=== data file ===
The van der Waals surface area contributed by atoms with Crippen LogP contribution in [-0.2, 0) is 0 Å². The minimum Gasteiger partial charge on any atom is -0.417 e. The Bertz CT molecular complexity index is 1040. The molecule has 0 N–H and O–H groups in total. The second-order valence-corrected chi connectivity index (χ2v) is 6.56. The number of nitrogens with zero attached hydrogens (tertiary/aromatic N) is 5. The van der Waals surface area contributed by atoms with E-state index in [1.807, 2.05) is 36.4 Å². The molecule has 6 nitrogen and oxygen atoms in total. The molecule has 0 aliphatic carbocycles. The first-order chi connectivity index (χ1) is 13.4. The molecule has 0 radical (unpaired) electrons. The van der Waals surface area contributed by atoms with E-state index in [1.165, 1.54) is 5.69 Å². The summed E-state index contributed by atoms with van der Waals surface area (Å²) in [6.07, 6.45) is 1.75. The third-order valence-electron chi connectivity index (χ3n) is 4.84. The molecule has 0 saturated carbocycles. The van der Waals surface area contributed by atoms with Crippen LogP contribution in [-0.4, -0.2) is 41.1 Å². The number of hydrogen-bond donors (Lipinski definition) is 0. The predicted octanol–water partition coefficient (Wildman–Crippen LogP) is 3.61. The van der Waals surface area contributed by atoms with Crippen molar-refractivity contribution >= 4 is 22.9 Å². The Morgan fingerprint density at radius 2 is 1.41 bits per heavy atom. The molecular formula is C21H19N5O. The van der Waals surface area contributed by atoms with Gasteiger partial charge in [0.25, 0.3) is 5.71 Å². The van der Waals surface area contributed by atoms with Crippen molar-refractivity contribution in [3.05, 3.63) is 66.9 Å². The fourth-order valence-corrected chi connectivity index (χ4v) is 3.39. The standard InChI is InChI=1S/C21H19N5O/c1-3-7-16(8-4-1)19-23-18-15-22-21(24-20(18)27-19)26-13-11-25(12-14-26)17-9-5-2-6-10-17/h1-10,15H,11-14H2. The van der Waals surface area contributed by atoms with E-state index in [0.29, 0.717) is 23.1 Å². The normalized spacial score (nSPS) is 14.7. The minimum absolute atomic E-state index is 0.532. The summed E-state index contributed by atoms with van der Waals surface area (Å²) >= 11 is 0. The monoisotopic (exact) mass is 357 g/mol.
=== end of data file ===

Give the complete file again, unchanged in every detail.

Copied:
The van der Waals surface area contributed by atoms with Crippen LogP contribution in [-0.2, 0) is 0 Å². The minimum Gasteiger partial charge on any atom is -0.417 e. The Bertz CT molecular complexity index is 1040. The molecule has 0 N–H and O–H groups in total. The second-order valence-corrected chi connectivity index (χ2v) is 6.56. The number of nitrogens with zero attached hydrogens (tertiary/aromatic N) is 5. The van der Waals surface area contributed by atoms with E-state index in [1.807, 2.05) is 36.4 Å². The molecule has 6 nitrogen and oxygen atoms in total. The molecule has 0 aliphatic carbocycles. The first-order chi connectivity index (χ1) is 13.4. The molecule has 0 radical (unpaired) electrons. The van der Waals surface area contributed by atoms with E-state index in [1.165, 1.54) is 5.69 Å². The summed E-state index contributed by atoms with van der Waals surface area (Å²) in [6.07, 6.45) is 1.75. The third-order valence-electron chi connectivity index (χ3n) is 4.84. The molecule has 0 saturated carbocycles. The van der Waals surface area contributed by atoms with Crippen LogP contribution in [-0.4, -0.2) is 41.1 Å². The number of hydrogen-bond donors (Lipinski definition) is 0. The predicted octanol–water partition coefficient (Wildman–Crippen LogP) is 3.61. The van der Waals surface area contributed by atoms with Crippen molar-refractivity contribution >= 4 is 22.9 Å². The Morgan fingerprint density at radius 2 is 1.41 bits per heavy atom. The molecular formula is C21H19N5O. The van der Waals surface area contributed by atoms with Gasteiger partial charge in [0.25, 0.3) is 5.71 Å². The van der Waals surface area contributed by atoms with Crippen molar-refractivity contribution in [3.05, 3.63) is 66.9 Å². The fourth-order valence-corrected chi connectivity index (χ4v) is 3.39. The standard InChI is InChI=1S/C21H19N5O/c1-3-7-16(8-4-1)19-23-18-15-22-21(24-20(18)27-19)26-13-11-25(12-14-26)17-9-5-2-6-10-17/h1-10,15H,11-14H2. The van der Waals surface area contributed by atoms with E-state index in [0.29, 0.717) is 23.1 Å². The normalized spacial score (nSPS) is 14.7. The minimum absolute atomic E-state index is 0.532. The summed E-state index contributed by atoms with van der Waals surface area (Å²) >= 11 is 0. The monoisotopic (exact) mass is 357 g/mol.